Autonomy in the Service Industry

Autonomy is a risky part of any business. It has been a part of many successful businesses throughout the last 20 years, notably IBM. IBM has had tremendous success with allowing their staff complete autonomy. Staff are only required to report into the office once a month for a team meeting. As long as assigned projects are completed on time and up to standard the company, employees are free to complete their projects whenever and wherever they please. The almost limitless autonomy has been really well received with the millennial generation as they thrive on creativity and working on their own terms. IBM has seen consistently strong productivity numbers from staff members and continues to ‘lengthen the leash’.

The concept of completing a task on your time whenever you feel like only works in specific industries. One industry that it does not work well in is the service industry. Staff members need to show up to work everyday, on time, and ready to serve. Business hours are set in stone and customers expect service during those hours. The idea of serving customers at 3 a.m. because you just crushed a Vodka Redbull and cannot sleep does not fly. This may work in a development firm where you can work at any hour as long as you are done your work by the project deadline but not in the service industry.

The service industry has room for creativity within the marketing side of the business but little room to play with in the front line service position. Being creative within a customer service position will likely get you fired for not following company standards and set policies. Staff with a customer service title need a creative outlet to keep them motivated in their repetitive job. This is an opportunity for service companies to maximize productivity within their staff. Companies need to offer creativity sessions, which allow staff members to brainstorm and share ideas on how to operate the business more effectively on a day-to-day business. A single afternoon every couple of months, where staff can step back from their daily service jobs and evaluate what could be done better on an ongoing basis.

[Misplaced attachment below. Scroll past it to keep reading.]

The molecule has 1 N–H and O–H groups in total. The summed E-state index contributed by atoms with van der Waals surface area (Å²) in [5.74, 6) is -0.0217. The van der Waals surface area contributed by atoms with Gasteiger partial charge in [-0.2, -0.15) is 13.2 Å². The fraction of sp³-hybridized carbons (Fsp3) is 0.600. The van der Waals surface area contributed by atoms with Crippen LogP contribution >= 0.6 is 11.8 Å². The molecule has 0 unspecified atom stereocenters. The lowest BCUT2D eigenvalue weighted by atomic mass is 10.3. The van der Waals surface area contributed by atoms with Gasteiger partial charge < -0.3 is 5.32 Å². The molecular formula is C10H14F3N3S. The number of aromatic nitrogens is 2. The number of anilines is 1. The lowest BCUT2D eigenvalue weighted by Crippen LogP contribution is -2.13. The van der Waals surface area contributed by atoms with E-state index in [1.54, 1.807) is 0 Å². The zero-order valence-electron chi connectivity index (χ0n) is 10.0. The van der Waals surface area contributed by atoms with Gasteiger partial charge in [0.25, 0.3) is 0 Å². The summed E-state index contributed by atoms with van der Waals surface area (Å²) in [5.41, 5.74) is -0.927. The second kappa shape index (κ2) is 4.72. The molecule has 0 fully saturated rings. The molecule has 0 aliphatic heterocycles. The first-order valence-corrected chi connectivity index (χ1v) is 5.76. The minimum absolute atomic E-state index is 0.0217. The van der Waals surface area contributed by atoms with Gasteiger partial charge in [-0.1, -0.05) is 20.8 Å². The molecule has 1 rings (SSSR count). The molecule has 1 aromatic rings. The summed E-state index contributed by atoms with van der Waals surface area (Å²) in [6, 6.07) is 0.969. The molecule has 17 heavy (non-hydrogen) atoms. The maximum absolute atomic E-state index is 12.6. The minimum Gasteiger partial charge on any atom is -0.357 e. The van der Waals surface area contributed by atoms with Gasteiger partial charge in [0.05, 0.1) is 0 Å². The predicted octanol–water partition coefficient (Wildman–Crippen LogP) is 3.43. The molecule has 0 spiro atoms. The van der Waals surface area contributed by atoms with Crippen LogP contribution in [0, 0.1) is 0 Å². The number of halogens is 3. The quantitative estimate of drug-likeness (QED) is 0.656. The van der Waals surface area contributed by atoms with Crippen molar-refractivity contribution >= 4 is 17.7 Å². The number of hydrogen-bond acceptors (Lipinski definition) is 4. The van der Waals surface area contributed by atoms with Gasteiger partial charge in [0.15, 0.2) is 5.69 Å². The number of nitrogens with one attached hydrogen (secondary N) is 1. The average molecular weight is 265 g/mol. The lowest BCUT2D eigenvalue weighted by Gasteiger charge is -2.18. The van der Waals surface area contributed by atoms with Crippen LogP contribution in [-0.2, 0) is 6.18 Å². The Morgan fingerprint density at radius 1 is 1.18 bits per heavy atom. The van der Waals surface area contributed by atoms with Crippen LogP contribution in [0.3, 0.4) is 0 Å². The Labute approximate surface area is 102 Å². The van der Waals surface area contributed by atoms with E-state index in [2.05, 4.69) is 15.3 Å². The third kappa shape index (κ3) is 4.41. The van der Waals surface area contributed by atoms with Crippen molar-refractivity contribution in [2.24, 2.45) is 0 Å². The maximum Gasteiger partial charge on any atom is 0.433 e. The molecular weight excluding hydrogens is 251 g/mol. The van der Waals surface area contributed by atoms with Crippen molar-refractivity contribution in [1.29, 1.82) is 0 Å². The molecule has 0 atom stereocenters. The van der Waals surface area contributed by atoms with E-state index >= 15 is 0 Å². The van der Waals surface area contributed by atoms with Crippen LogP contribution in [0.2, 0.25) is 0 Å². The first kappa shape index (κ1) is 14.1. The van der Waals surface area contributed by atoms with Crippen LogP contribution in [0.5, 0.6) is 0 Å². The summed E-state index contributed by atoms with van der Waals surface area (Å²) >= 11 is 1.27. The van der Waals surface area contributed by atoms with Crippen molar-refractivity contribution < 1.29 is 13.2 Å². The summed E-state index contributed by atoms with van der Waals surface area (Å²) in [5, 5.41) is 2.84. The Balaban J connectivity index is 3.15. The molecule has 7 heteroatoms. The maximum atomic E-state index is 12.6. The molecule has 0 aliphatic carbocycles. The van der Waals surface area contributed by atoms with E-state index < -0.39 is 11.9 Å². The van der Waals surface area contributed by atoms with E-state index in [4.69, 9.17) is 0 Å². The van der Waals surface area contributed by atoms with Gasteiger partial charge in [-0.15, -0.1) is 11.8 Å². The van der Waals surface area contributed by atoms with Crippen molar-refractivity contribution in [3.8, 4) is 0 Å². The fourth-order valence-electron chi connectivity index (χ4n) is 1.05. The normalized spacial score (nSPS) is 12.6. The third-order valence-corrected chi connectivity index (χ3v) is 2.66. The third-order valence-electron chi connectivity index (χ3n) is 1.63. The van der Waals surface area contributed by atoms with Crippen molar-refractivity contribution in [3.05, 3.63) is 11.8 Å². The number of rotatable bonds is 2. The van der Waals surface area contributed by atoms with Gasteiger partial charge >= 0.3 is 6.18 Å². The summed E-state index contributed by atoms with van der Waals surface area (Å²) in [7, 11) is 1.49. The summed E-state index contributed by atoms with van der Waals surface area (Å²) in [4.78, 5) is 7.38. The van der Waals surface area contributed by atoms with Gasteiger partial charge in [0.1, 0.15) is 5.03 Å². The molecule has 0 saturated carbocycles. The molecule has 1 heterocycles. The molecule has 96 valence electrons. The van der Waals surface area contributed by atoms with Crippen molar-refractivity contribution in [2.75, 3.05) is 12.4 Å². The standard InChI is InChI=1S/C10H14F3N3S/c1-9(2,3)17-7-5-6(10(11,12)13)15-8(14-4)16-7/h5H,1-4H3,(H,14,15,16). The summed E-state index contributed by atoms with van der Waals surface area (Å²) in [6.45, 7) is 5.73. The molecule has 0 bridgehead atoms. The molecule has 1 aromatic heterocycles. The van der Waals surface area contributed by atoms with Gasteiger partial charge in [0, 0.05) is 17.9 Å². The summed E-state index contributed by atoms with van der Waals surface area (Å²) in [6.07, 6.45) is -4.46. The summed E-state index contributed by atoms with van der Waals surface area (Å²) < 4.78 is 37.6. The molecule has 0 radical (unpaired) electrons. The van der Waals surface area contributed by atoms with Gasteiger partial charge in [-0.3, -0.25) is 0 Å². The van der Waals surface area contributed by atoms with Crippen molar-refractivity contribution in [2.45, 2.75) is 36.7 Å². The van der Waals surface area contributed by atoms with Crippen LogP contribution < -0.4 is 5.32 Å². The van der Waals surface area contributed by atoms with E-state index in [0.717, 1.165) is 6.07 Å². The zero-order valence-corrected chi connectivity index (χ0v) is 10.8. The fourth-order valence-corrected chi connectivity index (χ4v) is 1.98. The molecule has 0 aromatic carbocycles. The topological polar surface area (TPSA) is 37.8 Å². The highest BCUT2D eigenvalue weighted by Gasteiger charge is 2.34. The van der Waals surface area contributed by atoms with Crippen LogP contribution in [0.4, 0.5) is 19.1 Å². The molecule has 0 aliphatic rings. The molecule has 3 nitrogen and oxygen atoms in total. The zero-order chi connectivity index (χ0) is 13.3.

Give it a try; what’s the worst that can happen? Your company will increase productivity and staff members will feel valued because they got to contribute to the business’ success.


Encouraging Performance vs Encouraging Heart Disease

Meyer Friedman, the guy you have never heard of, was a curious cardiologist. He documented his patients and divided them into 2 groups, Type A or Type B. Type A’s are people who are always in a hurry, overall more stressed, and at a higher risk of being diagnosed with heart disease. Type B’s are the complete opposite as they tended to be less rushed and affected by the stresses of everyday life. Type B’s were just as ambitious as Type A’s and were diagnosed with heart disease dramatically less than Type A’s. I like to consider myself a laid back person that doesn’t let the stressors affect my health or everyday activities.

Daniel Pink has divided humans based on the their motivation, Type X or Type I. Type X stands for extrinsically motivated and I stands for intrinsically motivated. We exhibit specifically as one type the majority of the time and can sometime exhibit the other type. Type I individuals tend to perform better in the long run over Type X individuals. This is not to be confused with turning down a paycheck or refusing recognition as Type I do need this aspect as well.